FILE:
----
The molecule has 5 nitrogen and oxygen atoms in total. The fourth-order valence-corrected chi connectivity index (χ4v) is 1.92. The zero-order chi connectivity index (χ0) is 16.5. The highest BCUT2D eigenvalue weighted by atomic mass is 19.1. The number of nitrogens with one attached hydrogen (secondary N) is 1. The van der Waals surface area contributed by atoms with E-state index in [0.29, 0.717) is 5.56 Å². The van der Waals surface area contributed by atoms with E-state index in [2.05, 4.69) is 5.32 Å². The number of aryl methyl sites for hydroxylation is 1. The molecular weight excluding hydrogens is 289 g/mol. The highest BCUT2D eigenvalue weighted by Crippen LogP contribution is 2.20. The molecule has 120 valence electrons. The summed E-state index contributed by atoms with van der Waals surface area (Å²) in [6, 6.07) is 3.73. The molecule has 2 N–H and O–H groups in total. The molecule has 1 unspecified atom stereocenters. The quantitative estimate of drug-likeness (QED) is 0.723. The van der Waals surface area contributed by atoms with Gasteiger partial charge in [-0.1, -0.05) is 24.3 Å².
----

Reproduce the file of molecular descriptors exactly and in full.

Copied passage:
The molecule has 5 nitrogen and oxygen atoms in total. The fourth-order valence-corrected chi connectivity index (χ4v) is 1.92. The zero-order chi connectivity index (χ0) is 16.5. The highest BCUT2D eigenvalue weighted by atomic mass is 19.1. The number of nitrogens with one attached hydrogen (secondary N) is 1. The van der Waals surface area contributed by atoms with E-state index in [0.29, 0.717) is 5.56 Å². The van der Waals surface area contributed by atoms with E-state index in [2.05, 4.69) is 5.32 Å². The number of aryl methyl sites for hydroxylation is 1. The molecular weight excluding hydrogens is 289 g/mol. The highest BCUT2D eigenvalue weighted by Crippen LogP contribution is 2.20. The molecule has 120 valence electrons. The summed E-state index contributed by atoms with van der Waals surface area (Å²) in [6, 6.07) is 3.73. The molecule has 2 N–H and O–H groups in total. The molecule has 1 unspecified atom stereocenters. The quantitative estimate of drug-likeness (QED) is 0.723. The van der Waals surface area contributed by atoms with Gasteiger partial charge in [-0.1, -0.05) is 24.3 Å².